We are not connected by the truth or universality of our experiences because our experiences are not universal. Instead, we are connected by the systemic links between the oppressions that grind us down.
This was the brief presentation I gave on May 27 at "Queer is Community," an event organised by local Chicago queers to pro-actively address the issues of racism and homophobia that erupt every summer in Chicago's gay neighbourhood, Boystown (also known as Lakeview). I've only edited this slightly, so it does read like more of a talk/speech than my usual written work - I thought it best to preserve the spirit in which it was delivered. Embedded in this is a link to a piece that contextualises the recent issues that Gender JUST has had with the Center on Halsted, the city's largest LGBT center. Please read that as well and sign the related petition.
I would first like to thank those of you who put together this event. I know from experience how hard it is to pull off something like this.
I was asked to speak about my experiences and to, in effect, tell my story. I am grateful for that opportunity and I honour the stories of those who are here tonight. I recognise the importance of telling stories that are otherwise unheard or ignored, to our detriment, but I am here today to speak out against story-telling as a political strategy.
I don't, in general, use my experiences to advance change because, frankly, I know that no matter how horrific my story might be to some of you, there will always be others who denounce it as not important enough or insist that there is the far superior one, the one more deserving of attention, the one whose characters literally deserve life over death. More importantly, stories help us to forget the systemic forms of exploitation and oppression that surround us and in which we are all implicated. In recent years, however, story-telling has become a substitute for political analysis, especially amongst those who consider themselves to be on the left, and especially amongst people of colour.
Stories can always be counteracted with different stories, and different characters. I'm critical of the gay marriage movement, and one of my arguments is that no one should have to marry for health care in a country that, increasingly, coerces people into marrying for the same. I frequently write about living and facing death without health care, simply to illustrate that marriage would make no difference to me in that regard, or to countless others. I am simply told, over and over, that such is the cost of maturity. I am met with stories about people who “died because they could not get married and get health care.” In the rising din of the sound of tears and crying that such a story inevitably evokes, no one cares to hear the truth, the utterly simple truth: it's not the lack of marriage that will kill you, it's the lack of health care.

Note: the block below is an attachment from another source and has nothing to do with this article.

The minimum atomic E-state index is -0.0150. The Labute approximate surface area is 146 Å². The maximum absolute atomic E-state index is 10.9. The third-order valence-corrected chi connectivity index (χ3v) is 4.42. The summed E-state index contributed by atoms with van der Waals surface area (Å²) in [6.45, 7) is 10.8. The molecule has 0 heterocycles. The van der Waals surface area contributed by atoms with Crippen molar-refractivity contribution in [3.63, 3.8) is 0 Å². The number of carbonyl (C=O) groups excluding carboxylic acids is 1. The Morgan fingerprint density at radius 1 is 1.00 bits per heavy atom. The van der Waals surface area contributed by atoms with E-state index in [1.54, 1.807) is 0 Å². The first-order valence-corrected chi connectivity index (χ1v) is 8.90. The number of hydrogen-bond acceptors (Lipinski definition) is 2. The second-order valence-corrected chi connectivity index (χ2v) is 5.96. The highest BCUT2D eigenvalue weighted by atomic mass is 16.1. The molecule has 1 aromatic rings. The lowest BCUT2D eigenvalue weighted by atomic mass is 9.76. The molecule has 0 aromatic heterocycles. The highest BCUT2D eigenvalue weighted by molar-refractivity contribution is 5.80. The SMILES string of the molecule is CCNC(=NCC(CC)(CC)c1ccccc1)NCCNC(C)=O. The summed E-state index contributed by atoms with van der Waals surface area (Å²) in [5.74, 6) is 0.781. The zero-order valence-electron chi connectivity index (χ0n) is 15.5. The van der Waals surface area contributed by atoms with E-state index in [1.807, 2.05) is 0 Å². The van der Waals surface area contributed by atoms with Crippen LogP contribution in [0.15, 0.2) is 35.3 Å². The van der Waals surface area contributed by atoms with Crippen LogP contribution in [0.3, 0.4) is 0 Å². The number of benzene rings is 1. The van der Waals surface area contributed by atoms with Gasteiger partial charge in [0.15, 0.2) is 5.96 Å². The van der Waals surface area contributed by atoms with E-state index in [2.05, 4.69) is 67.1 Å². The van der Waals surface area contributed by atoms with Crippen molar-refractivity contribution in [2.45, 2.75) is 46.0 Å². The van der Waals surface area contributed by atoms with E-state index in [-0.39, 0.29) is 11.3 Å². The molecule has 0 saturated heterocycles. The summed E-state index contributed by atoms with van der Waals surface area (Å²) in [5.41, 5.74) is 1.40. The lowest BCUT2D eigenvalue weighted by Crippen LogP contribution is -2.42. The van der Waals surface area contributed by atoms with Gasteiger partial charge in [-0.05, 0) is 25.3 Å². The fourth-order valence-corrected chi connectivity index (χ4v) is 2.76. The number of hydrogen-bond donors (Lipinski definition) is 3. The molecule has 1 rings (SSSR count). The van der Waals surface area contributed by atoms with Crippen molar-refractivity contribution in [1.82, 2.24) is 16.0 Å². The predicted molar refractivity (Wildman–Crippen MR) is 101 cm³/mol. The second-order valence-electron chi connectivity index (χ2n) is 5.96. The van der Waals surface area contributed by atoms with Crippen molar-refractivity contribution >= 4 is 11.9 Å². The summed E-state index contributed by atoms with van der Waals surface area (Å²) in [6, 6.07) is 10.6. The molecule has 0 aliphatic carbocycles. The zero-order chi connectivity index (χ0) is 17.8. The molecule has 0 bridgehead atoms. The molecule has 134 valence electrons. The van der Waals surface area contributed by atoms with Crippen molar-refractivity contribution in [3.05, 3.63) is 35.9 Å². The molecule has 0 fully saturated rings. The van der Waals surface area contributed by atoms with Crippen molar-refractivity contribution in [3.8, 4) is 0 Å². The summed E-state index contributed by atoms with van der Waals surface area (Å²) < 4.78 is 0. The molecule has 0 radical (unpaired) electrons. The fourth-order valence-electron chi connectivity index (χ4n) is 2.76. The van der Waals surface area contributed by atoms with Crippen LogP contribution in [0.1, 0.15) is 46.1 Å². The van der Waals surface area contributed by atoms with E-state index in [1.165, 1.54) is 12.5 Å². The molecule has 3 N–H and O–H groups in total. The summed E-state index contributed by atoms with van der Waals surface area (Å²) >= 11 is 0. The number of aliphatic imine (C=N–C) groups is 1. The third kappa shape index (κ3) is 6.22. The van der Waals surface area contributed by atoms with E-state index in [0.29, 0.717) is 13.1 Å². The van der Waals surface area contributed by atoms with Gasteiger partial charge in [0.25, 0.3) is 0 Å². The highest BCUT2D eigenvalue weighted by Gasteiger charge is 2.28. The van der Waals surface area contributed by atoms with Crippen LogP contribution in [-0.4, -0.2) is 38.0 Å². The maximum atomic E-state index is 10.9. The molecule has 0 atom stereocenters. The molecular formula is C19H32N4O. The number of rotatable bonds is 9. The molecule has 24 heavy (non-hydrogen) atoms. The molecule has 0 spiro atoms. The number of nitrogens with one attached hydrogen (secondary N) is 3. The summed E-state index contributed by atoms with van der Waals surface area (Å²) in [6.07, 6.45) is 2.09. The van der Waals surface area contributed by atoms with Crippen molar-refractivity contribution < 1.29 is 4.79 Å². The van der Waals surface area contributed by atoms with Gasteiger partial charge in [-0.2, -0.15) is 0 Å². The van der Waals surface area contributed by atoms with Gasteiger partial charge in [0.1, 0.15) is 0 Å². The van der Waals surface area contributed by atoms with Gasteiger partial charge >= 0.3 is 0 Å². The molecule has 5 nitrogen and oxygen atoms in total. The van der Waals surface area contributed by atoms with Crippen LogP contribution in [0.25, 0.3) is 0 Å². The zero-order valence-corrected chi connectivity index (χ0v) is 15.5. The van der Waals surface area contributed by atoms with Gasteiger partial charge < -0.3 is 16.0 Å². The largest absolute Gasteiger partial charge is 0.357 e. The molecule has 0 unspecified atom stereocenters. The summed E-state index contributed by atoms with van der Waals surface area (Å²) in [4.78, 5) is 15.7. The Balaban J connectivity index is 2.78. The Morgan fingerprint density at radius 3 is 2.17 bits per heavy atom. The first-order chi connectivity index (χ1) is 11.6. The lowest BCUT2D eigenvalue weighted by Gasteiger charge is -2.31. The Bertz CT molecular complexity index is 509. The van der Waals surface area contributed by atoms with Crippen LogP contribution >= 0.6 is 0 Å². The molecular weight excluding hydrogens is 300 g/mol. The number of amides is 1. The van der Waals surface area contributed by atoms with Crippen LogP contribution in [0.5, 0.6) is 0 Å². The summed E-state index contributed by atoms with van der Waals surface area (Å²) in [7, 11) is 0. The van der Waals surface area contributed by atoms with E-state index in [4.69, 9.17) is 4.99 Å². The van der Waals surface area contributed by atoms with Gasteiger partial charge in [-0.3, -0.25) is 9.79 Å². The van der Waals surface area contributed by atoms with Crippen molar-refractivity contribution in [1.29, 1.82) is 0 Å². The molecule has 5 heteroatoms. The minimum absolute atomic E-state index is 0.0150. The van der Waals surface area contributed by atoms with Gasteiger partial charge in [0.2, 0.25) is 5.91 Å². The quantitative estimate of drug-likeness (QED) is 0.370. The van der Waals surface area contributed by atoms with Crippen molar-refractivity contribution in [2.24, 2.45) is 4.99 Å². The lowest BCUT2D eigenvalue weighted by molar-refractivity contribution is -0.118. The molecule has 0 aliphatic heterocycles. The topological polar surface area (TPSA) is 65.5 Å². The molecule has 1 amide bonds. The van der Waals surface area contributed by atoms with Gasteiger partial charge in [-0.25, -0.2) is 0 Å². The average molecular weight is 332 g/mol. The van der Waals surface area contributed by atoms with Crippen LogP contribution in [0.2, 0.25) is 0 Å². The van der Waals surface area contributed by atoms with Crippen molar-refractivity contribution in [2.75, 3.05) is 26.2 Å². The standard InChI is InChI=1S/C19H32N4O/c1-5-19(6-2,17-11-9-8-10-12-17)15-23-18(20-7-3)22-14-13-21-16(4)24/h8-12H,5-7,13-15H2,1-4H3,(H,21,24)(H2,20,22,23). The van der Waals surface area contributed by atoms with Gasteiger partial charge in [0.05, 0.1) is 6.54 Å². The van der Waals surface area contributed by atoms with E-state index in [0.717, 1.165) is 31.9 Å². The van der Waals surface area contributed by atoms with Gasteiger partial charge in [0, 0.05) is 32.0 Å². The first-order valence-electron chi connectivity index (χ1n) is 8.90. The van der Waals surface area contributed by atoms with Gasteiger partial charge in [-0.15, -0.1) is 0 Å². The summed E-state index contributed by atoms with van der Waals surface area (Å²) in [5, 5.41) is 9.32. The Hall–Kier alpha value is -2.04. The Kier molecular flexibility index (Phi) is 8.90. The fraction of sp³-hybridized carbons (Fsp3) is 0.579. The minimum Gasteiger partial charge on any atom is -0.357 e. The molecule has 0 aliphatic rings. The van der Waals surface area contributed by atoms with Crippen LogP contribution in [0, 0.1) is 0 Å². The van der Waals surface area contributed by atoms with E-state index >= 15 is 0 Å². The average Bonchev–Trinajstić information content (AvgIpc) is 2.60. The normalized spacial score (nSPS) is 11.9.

Stories provide cover, they hide the truth of imperialism and war and carnage. Dan Choi tells his story of being a Korean American born into a Baptist family where he never felt comfortable being out and gay, and of how proud he is of being an out and gay soldier and that war is a force that gives us meaning and that he simply wants to fight for this country and to use his language skills to keep imprisoning Iraqis and help them save their country and that war is a force that gives us meaning. His host, the famously anti-war Amy Goodman never once blinks or asks him: “Really, you think war is okay? And you said that on this program, my program, where I present stories critical of the war?” Instead, she goes on to write an op-ed, praising him for his service to his country and for being out. The story of his being gay and Asian American and sad and pathetic erases the fact of his being an imperialist war-mongerer who justifies the carnage of millions in the name of a just war.